The importance of any research studies, then, is the extent to which they either print, or point out the location of, the source texts, and then elucidate the historical influences of those texts. The following is a list of works that are significant, primarily, because they quote and or refer to the actual source texts themselves, thus giving the student the ability to view the original material first hand. From there, it is an easy step in this modern age, to use an internet search engine, type in any variety and variation of Latin source phrases, and discover quickly the original historical texts and their variations. Of course, a vast number of texts have yet to be made available, so as the years go by, the same search will yield more productive results. For example, if we search for the phrase "serpens antiquus qui vocatur Diabolus et Satanas" in quotes, we find hundreds of Roman Catholic references quoting the Latin Vulgate of the Apocalypse of John, 12:9. However, if we type in a slight variation of the spelling, "serpens anticus qui vocatur Diabolus et Sathanas", we find only one reference: the Liber de duobus principiis (the "Book of the Two Principles"), of the 13th century Cathars.
Michelet, Jules, La sorcière, Paris (1862). See here.
The first modern attempt at trying to portray the Black Masses as described in the medieval witches' sabbath.
Legué, Gabriel, Médecins et Empoisonneurs, Paris (1893). See here.
Noted by Rhodes as being the first publicly available reconstruction of the Guibourg Mass, from the primary sources.
Przybyszewski, Stanislaw, Die Synagoge des Satan - Ihre Entstehung, Einrichtung und jetzige Bedeutung. Ein Versuch, Berlin (1897). See here.
Przybyszewski easily quotes and is familiar with a wide variety of medieval Latin source material.
Summers, Montague, The History of Witchcraft and Demonology, London (1926). See here.
Writing as an ostensible believer in the realities of medieval witchcraft (a style also chosen by Aubrey Melech), Summers is noted for providing lengthy quotes of original source material.
Murray, Margaret Alice, The God of the Witches, London (1931). See here.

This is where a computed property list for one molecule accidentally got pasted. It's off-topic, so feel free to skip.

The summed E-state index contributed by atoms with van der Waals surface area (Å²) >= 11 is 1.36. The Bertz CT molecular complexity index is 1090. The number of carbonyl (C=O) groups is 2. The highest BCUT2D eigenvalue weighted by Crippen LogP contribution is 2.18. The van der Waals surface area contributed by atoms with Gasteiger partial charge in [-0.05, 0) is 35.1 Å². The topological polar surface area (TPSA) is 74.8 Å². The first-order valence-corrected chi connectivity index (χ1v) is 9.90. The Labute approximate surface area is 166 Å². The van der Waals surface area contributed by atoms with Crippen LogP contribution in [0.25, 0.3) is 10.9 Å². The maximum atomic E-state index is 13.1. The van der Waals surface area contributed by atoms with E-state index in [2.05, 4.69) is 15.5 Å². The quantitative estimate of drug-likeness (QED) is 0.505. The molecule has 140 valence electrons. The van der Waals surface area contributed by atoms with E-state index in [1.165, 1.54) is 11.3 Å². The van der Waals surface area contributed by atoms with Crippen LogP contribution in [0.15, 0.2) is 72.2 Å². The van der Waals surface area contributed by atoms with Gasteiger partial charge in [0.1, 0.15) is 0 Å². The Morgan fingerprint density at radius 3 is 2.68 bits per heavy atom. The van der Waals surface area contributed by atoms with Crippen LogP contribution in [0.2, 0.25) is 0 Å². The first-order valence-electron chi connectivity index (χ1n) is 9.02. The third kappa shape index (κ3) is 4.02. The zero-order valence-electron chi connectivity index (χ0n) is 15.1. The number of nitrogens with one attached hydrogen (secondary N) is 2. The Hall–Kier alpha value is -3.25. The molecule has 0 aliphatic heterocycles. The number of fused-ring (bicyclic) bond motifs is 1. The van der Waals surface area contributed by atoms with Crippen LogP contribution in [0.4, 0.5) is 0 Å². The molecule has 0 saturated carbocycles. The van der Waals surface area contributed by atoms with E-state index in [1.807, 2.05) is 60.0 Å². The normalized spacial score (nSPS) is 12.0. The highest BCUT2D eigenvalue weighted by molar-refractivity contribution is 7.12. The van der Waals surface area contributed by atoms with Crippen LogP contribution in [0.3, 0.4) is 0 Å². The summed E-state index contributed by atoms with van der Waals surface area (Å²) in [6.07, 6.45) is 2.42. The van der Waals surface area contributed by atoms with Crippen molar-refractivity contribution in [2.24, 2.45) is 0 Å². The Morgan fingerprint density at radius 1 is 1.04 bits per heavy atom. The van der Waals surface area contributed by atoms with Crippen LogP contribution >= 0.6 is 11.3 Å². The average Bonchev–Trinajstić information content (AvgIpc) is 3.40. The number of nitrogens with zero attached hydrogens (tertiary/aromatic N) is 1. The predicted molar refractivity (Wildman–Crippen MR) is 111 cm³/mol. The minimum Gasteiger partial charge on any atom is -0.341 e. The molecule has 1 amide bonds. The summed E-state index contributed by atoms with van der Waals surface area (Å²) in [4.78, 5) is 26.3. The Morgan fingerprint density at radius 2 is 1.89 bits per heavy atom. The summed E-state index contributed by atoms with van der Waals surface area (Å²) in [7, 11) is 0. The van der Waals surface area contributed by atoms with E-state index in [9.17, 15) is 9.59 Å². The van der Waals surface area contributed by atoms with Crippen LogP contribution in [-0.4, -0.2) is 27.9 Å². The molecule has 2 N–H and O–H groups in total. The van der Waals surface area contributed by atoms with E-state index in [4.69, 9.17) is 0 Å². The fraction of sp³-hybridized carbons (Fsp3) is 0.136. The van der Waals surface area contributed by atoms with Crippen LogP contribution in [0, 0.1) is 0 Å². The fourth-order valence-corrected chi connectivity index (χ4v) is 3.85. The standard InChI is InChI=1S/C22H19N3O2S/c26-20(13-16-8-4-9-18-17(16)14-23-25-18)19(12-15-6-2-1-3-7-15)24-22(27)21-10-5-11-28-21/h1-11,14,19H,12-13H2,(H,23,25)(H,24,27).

Murray's works, though dubious in their conclusions, provide a wealth of source material.
Rhodes, Henry Taylor Fowkes, The Satanic Mass, London (1954).
Although disagreeing with both Summers and Murray, Rhodes still perpetuates a similar approach. Source material.
Gardner, Gerald The Meaning of Witchcraft, chapter 13, The Black Mass (1959). See here.
Provides a critical interpretation of the Black Mass, and in disagreement with Rhodes, explains it simply as a Roman Catholic rite.
Rose, Elliot, A Razor for a Goat: A Discussion of Certain Problems in the History of Witchcraft and Diabolism (1962).
Provides a vastly more developed phenomenological approach to the subject than his predecessors, and makes connections between the wandering Latin clerics of the middle ages that produced the drinkers and gamblers masses and other Roman Catholic Latin parodies, and the milieu of the Cathars and witchcraft of the same period. He bases his conclusions, in part, on a knowledge of Latin, and on Helen Waddell's works that describe the wandering clerics and print their extensive Latin source material.
Zacharias, Gerhard, Der dunkle Gott: Satanskult und Schwarze Messe, München (1964). See here.
Appeared in English translation in 1980 as The Dark God: Satan Worship and Black Masses. Earlier German editions of this work provided all original source material in the original languages. Another phenomenological approach based on source texts in a variety of languages.
Bayless, Martha, Parody in the Middle Ages: The Latin Tradition (1996). See here.
For the first time, a wide variety of original Latin drinkers and gamblers masses made available, many from unpublished manuscripts.
Purdie, Rhiannon, Dice-games and the blasphemy of prediction, (in Medieval Futures: Attitudes to the Future in the Middle Ages. ed. JA Burrow; IP Wei. Boydell and Brewer, p. 167-184.), (2000).
"The idea of dicing as a direct inversion of sacred ritual is elaborated upon in the parodic Gambler's Mass contained within the Carmina Burana collection, in which the 'congregation', instead of rejoicing in the Lord, lament in Decius the god of Dice. Parts of the real mass are cleverly parodied [...] The similarity between Deus and Decius was evidently no mere convenient coincidence for this satirist: the inverse of the worship of God is not now simply satanic worship, but specifically the worship of Decius, god of dice."
Medway, Gareth J., Lure of the Sinister: The Unnatural History of Satanism, Appendix on the Black Mass. (2001).
Survey of both medieval and modern (20th century) sources.
Preparing for the Sabbat, Hans Baldung, 1514.
Commentary from Missa Niger, by Aubrey Melech:
The witches, in a suitably desolate landscape, undertaking preparations for the sabbat. Included are the brewing of drugs and poisons, the by now indispensable Satanic goat, magical flight, bones of dead animals and humans, the community of old age and youth, nakedness, pitchforks, a cat, and most of the traditional paraphernalia of their alleged activities. Note especially the sausages (far left) over a pitchfork, which may well have been sliced to provide a Host that was truly the flesh of the Devil’s body.